How Hong Kong can retain its status as leading financial hub

If Hong Kong is to maintain its financial hub status, it must leverage its strengths and opportunities, including in alternative investments, reports PwC

Hong Kong is widely seen as the third-most-important city for global finance and business, after New York and London, and ahead of Shanghai and Singapore.

And despite recent challenges, and a subsequent exodus of top financial talent, the city has managed to hold onto its third-place ranking globally in the latest study (Global Financial Centres Index) of the world’s leading international financial centres.

A Hong Kong Government spokesman attributed this to the city’s “robust and effective regulatory regime, a well-established institutional framework for systemic risk monitoring and well-functional Linked Exchange Rate System”.

Hong Kong is facing difficult challenges

But for how long? Hong Kong is unquestionably facing some of its biggest challenges to date. Some of these challenges are pandemic induced, with the government introducing restrictive measures to combat the spread. These measures have weighed on the city’s economy including an exodus of expats, many from the city’s leading financial institutions.

This has led to a talent crunch in the city and is impacting Hong Kong’s standing as the leading financial hub in Asia-Pacific, as Singapore – APAC’s second leading financial city – reaps the benefits, welcoming the many financial leaders leaving Hong Kong to Singapore.

Michael Bugel, Co-Head of APAC for The Alternative Management Association (AIMA) argues in a new report – a collaboration between AIMA and PwC Hong Kong – that maintaining Hong Kong’s position as a global financial centre is now “imperative” and that the city has the strengths and opportunity to do so.

If Hong Kong is to maintain its competitive advantages and build an even brighter and more resilient future, it must leverage its unique position as a bridge to both global markets and Mainland China, as well as its other strengths, such as transparent regulation, deep capital markets, judicial independence, and simple taxation. 

“Now is the time for all stakeholders with skin in the game to collaborate on how to strengthen Hong Kong’s strategic blueprint in order to attract – and retain – alternative asset managers to ensure Hong Kong continues to be a leading international financial centre in Asia,” adds Phillip Meyer, Chair, Executive Committee Hong Kong, AIMA.

Alternative Investment industry opportunities

AIMA and PwC Hong Kong believe one of the main opportunities for maintaining and improving its position as a leading financial hub is in the alternative investment sector, a sector where the city is currently lagging to other major financial hubs.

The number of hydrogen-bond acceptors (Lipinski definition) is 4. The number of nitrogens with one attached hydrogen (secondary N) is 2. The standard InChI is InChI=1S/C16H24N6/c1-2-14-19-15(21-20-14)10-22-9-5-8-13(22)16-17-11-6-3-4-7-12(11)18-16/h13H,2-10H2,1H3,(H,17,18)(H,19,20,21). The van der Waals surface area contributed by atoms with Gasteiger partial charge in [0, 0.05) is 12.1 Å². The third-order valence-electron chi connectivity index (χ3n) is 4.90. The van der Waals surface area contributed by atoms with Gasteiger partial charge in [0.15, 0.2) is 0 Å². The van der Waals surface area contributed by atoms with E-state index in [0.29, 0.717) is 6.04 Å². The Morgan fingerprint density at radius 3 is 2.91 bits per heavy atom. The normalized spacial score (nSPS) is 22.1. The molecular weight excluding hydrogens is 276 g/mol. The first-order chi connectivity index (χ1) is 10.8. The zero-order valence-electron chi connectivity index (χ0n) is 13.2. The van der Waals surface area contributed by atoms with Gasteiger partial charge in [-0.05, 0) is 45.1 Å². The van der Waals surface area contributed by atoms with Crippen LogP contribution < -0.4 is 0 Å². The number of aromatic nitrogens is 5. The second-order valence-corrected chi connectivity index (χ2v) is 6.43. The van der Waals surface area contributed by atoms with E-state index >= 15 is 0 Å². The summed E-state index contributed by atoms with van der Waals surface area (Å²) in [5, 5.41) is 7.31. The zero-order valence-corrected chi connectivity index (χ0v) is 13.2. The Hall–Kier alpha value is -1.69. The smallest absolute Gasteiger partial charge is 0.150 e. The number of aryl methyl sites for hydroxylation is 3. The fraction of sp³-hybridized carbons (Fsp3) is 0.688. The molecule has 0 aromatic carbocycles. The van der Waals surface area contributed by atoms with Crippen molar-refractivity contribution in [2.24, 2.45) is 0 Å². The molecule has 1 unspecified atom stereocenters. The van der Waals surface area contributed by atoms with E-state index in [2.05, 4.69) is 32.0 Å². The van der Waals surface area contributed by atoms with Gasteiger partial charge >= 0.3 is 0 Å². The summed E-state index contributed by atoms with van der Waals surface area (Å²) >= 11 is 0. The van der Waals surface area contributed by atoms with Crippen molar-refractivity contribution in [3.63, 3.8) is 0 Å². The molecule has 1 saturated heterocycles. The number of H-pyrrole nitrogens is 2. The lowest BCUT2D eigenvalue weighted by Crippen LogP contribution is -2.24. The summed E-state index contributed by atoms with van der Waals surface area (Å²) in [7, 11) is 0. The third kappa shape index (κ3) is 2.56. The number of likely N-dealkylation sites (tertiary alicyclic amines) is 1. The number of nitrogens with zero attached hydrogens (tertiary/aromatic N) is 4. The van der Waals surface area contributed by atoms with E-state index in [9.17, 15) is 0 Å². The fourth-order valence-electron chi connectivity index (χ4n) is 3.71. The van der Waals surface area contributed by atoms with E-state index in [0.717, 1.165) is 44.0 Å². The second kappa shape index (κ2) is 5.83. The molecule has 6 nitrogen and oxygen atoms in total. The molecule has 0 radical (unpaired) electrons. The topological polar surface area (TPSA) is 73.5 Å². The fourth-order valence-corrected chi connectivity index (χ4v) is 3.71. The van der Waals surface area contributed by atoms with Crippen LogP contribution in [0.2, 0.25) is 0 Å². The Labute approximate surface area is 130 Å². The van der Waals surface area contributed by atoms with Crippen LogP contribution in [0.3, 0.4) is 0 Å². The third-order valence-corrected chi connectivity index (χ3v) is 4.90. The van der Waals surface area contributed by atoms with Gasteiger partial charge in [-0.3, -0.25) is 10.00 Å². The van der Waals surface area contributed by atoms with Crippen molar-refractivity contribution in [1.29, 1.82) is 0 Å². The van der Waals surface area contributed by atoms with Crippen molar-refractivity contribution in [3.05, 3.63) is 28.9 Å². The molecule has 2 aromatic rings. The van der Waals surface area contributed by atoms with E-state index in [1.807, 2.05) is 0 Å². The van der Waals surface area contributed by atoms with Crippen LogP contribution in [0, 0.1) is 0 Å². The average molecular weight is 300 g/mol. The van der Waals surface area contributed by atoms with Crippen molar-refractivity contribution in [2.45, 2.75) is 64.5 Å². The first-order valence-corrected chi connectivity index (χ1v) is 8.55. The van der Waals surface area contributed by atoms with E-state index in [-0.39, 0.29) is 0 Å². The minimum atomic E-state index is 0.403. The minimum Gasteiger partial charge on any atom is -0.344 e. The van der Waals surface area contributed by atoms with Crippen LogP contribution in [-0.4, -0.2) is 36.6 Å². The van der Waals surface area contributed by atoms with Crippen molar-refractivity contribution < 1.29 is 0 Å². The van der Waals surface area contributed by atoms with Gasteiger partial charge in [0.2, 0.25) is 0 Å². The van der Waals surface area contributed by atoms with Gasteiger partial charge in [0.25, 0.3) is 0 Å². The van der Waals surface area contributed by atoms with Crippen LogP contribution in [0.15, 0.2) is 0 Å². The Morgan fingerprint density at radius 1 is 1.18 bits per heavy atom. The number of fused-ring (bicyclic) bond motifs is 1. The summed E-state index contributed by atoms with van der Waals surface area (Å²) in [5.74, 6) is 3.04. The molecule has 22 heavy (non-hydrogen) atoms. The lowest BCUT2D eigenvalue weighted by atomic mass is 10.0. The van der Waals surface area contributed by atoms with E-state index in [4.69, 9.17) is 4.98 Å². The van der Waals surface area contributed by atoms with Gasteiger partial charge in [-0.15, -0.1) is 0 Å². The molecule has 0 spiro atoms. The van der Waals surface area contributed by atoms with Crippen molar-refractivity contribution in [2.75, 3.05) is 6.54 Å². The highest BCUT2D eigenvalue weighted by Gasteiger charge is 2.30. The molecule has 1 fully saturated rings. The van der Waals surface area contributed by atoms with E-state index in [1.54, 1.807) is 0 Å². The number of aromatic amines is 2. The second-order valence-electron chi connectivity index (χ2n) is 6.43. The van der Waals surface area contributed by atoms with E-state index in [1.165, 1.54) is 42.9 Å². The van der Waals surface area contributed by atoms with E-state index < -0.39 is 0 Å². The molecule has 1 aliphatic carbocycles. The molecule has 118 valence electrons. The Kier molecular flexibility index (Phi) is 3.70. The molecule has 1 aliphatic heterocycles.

According to a new report from PwC Hong Kong and AIMA, which sets out a vision for Hong Kong to retain its financial hub crown, the alternative investment industry has experienced outstanding growth in Hong Kong and offers an opportunity for major growth.

The city manages the lion’s share of alternative assets within APAC, with 740 alternative asset managers having established offices there; and is also home to more than half of the major hedge funds located in APAC. However, Hong Kong lags the New York metropolitan area and London in terms of assets under management (AUM)

“While Hong Kong is comfortably in third position, its total AUM has much more room to grow given the increase in wealth in China and the region,” says Lisa Tsui, Partner, Asset and Wealth Management at PwC Hong Kong.

There has been a significant shift to Asia in global wealth in recent years. Billionaire wealth in Mainland China grew twelve-fold between 2009 and 2020, while in the US and the UK, it grew less than three times. But despite this shift in wealth, it is “not yet reflected in the growth of Hong Kong’s alternative investments sector”, says Tsui.

This clearly shows the opportunities there are for growth of the sector but will mean a collaborative effort. Policymakers, regulators, and market participants need to work together to support the growth of the sector, to make alternatives accessible and to strengthen Hong Kong’s position as a hub for alternative asset managers and investors in APAC and globally.

This paper can act as a roadmap for all relevant stakeholders, asset managers, investors and policymakers to build on the success of Hong Kong’s past for an even brighter future,” concludes Bugel.

PwC and AIMA report – Alternatives in Hong Kong


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